• Immigration and labor. Several crucial topics cut across the bridge between US history I and II, and merit both fuller and more sustained coverage. The clearest examples are immigration and labor. Immigration is mentioned in the context of post-Civil War urbanization (6-12.US1.50) and in Progressivism (9-12.US2.2), but this overlooks key events and issues such as the Chinese Exclusion Act, the immigration acts of 1921, 1924, and 1965, and more recent debates about immigration policy. Similarly, late nineteenth-century labor movements are addressed in US history I (6-12.US1.49) but the standards subsequently only address the concerns of progressive-era reformers with the exploitation of labor (9-12.US2.2) and the effects of outsourcing and automation after 1992 (9-12.US2.39). Both labor and immigration merit more sustained attention across US history and should be included in lists of key issues from the 1920s through the present.
  • Global connections. In both US and world history, the coverage of global transformations is sometimes uneven, especially in its attention to topics and issues outside of the United States and Europe. This is especially true of African and South American examples. We suggest, for instance, that the review committee include decolonization and the Non-Aligned Movement during the Cold War. The structure of the world history standards (6-9.WH.1.1-11) is understandably broad, but much of the specificity in focus involves developments in Europe (e.g. “Greco-Roman”). Districts and teachers may appreciate more guidance about key ideas, examples, and transformations that can help illustrate the standards laudable emphasis on “multiple perspectives” and “global interdependence.”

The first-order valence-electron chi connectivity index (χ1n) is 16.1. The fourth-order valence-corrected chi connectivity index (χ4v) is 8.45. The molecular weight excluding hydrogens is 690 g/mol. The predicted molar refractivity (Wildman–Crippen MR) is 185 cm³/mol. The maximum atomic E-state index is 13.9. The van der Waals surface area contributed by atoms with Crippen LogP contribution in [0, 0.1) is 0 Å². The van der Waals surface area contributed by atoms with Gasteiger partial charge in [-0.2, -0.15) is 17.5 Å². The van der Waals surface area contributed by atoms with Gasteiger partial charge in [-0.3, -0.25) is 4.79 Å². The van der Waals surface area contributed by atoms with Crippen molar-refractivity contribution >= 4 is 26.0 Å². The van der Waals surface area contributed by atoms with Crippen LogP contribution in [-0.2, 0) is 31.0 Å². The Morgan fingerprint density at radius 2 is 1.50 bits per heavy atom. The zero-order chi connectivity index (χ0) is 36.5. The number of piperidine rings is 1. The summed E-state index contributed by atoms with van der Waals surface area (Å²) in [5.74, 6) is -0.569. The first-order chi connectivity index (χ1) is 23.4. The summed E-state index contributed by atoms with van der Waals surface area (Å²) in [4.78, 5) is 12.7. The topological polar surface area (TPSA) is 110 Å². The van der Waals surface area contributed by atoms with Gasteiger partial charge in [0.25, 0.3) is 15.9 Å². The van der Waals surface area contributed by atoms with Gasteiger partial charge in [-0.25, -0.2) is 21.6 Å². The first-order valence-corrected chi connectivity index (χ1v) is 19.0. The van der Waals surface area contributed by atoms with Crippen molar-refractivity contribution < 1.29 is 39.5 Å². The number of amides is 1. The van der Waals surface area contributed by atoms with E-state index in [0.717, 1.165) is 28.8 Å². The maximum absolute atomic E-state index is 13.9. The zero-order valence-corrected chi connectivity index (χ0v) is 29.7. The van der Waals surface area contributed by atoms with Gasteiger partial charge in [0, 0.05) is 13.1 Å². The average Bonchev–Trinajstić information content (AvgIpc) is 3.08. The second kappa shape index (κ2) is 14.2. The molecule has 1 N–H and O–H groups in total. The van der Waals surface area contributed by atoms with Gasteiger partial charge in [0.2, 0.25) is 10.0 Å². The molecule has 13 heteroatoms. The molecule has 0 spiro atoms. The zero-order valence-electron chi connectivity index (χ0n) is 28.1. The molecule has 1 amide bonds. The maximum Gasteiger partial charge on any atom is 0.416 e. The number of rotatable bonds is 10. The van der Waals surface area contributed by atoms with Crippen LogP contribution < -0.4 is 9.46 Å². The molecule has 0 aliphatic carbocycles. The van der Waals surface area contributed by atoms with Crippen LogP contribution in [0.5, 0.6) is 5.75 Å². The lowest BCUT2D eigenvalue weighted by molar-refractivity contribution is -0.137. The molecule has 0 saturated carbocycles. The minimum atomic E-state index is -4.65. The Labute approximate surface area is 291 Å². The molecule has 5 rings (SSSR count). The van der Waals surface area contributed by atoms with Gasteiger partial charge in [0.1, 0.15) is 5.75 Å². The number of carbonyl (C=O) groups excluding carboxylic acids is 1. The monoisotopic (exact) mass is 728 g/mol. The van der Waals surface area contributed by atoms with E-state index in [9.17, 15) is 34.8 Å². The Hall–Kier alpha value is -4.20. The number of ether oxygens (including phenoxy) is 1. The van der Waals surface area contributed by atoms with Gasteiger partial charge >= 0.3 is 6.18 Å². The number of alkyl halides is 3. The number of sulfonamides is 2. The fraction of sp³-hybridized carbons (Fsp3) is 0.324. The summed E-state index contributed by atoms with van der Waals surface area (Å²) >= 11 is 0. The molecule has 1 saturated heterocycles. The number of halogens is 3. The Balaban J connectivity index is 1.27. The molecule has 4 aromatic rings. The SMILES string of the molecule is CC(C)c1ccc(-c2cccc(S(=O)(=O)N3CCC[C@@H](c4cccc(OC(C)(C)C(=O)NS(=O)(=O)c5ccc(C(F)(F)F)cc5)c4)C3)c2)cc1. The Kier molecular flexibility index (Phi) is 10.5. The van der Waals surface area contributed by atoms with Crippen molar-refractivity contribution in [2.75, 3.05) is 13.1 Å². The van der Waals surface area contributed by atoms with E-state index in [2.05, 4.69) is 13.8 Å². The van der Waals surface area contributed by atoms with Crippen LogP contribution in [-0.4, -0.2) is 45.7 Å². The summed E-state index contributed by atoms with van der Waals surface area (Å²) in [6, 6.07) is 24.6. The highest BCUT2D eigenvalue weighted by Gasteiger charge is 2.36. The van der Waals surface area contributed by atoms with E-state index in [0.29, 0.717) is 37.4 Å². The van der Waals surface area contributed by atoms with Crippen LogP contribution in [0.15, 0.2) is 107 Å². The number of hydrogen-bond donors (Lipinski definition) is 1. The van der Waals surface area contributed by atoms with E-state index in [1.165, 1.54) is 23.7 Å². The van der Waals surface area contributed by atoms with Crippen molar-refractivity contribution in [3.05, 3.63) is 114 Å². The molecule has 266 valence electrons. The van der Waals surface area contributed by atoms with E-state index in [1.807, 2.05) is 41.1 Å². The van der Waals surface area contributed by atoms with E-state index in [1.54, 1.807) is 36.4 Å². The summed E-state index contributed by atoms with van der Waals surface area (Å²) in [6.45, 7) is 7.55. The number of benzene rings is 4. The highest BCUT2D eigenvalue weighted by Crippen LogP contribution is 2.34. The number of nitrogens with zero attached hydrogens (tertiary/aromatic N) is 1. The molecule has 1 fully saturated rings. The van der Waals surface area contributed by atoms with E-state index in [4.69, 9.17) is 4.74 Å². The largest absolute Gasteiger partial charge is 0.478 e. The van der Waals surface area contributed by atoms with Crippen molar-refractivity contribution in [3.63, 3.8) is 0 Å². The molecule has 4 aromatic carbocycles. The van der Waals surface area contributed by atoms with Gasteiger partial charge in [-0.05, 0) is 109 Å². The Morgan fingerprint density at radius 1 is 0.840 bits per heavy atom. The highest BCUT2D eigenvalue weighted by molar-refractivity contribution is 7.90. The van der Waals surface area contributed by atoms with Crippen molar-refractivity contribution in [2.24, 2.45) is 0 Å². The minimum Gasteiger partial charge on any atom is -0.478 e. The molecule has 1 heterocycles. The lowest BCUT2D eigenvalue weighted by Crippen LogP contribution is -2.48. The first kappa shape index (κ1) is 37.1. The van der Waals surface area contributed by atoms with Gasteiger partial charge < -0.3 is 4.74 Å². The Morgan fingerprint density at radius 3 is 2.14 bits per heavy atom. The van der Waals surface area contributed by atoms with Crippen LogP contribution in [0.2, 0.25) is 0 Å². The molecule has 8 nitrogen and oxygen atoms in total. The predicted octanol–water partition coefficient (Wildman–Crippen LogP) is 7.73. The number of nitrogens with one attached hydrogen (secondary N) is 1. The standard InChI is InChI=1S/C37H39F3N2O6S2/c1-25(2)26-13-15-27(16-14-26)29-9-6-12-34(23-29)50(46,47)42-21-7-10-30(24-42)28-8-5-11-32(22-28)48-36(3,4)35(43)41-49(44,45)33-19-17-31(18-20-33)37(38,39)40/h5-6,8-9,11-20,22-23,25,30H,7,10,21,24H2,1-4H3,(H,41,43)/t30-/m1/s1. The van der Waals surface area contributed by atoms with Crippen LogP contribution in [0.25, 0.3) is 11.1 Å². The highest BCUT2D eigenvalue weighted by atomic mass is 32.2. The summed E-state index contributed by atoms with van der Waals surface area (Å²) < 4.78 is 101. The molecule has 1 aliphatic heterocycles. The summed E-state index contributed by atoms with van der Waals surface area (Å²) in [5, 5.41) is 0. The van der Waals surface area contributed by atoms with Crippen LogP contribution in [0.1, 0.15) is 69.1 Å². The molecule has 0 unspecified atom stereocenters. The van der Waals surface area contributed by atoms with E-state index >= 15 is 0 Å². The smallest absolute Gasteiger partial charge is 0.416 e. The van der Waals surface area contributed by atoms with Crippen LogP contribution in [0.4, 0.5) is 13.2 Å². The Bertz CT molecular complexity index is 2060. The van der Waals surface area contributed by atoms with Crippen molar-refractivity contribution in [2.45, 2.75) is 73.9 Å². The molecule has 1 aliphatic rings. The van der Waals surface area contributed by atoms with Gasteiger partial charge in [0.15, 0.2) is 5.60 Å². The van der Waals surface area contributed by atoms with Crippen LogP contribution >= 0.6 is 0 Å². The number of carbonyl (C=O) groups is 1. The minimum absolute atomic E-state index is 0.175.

The proposed draft standards offer a solid framework for history and social studies education that is neither too vague nor overly detailed. Taking advantage of this opportunity to revise the standards by bringing in more of Idaho’s unique story, especially in relation to Native history, westward migration, mining, and public land use, as well as specifying more than a single line about the Civil Rights Movement would further strengthen them.

With these revisions, the new draft framework promises to join the highest ranks of state standards in history and social studies.

The American Historical Association’s commitment to high-quality history education in public schools across the country includes a readiness to be a resource for state education agencies in the revision of standards. Professional historians on our staff and in our governing Council can provide any additional comments or feedback that the Department of Education might find useful. We also can recommend historians in the state who might be willing to advise and consult with the standards review committee.